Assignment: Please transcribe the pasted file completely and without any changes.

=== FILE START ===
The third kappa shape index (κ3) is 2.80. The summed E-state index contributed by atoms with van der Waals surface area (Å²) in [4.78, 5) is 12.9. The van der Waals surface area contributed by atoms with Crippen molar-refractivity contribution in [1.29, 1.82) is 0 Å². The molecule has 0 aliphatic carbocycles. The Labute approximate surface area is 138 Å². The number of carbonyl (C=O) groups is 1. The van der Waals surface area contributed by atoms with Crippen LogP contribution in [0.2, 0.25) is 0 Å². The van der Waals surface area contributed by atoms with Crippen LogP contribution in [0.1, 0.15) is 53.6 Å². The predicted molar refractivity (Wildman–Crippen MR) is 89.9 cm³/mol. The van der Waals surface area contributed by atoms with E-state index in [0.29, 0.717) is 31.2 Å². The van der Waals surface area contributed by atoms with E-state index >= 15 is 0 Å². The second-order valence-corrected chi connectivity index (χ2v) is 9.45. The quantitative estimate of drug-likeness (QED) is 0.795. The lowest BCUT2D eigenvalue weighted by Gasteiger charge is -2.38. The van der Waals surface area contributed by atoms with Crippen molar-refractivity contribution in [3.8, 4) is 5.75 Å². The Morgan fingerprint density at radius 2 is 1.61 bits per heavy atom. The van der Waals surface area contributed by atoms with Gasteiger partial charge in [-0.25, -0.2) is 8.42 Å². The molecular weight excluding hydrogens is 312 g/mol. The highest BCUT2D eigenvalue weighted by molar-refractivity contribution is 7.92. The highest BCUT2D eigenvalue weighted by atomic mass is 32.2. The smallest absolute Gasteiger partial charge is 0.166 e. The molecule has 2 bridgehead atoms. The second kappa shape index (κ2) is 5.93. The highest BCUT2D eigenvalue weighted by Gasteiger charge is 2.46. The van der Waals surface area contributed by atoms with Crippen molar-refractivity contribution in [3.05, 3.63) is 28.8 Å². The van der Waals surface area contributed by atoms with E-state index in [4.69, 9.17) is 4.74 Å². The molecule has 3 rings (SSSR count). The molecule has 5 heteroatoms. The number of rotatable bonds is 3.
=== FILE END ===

The third kappa shape index (κ3) is 2.80. The summed E-state index contributed by atoms with van der Waals surface area (Å²) in [4.78, 5) is 12.9. The van der Waals surface area contributed by atoms with Crippen molar-refractivity contribution in [1.29, 1.82) is 0 Å². The molecule has 0 aliphatic carbocycles. The Labute approximate surface area is 138 Å². The number of carbonyl (C=O) groups is 1. The van der Waals surface area contributed by atoms with Crippen LogP contribution in [0.2, 0.25) is 0 Å². The van der Waals surface area contributed by atoms with Crippen LogP contribution in [0.1, 0.15) is 53.6 Å². The predicted molar refractivity (Wildman–Crippen MR) is 89.9 cm³/mol. The van der Waals surface area contributed by atoms with E-state index in [0.29, 0.717) is 31.2 Å². The van der Waals surface area contributed by atoms with E-state index >= 15 is 0 Å². The second-order valence-corrected chi connectivity index (χ2v) is 9.45. The quantitative estimate of drug-likeness (QED) is 0.795. The lowest BCUT2D eigenvalue weighted by Gasteiger charge is -2.38. The van der Waals surface area contributed by atoms with Crippen molar-refractivity contribution in [3.8, 4) is 5.75 Å². The Morgan fingerprint density at radius 2 is 1.61 bits per heavy atom. The van der Waals surface area contributed by atoms with Gasteiger partial charge in [-0.25, -0.2) is 8.42 Å². The molecular weight excluding hydrogens is 312 g/mol. The highest BCUT2D eigenvalue weighted by molar-refractivity contribution is 7.92. The highest BCUT2D eigenvalue weighted by atomic mass is 32.2. The smallest absolute Gasteiger partial charge is 0.166 e. The molecule has 2 bridgehead atoms. The second kappa shape index (κ2) is 5.93. The highest BCUT2D eigenvalue weighted by Gasteiger charge is 2.46. The van der Waals surface area contributed by atoms with Crippen molar-refractivity contribution in [3.05, 3.63) is 28.8 Å². The van der Waals surface area contributed by atoms with E-state index in [4.69, 9.17) is 4.74 Å². The molecule has 3 rings (SSSR count). The molecule has 5 heteroatoms. The number of rotatable bonds is 3.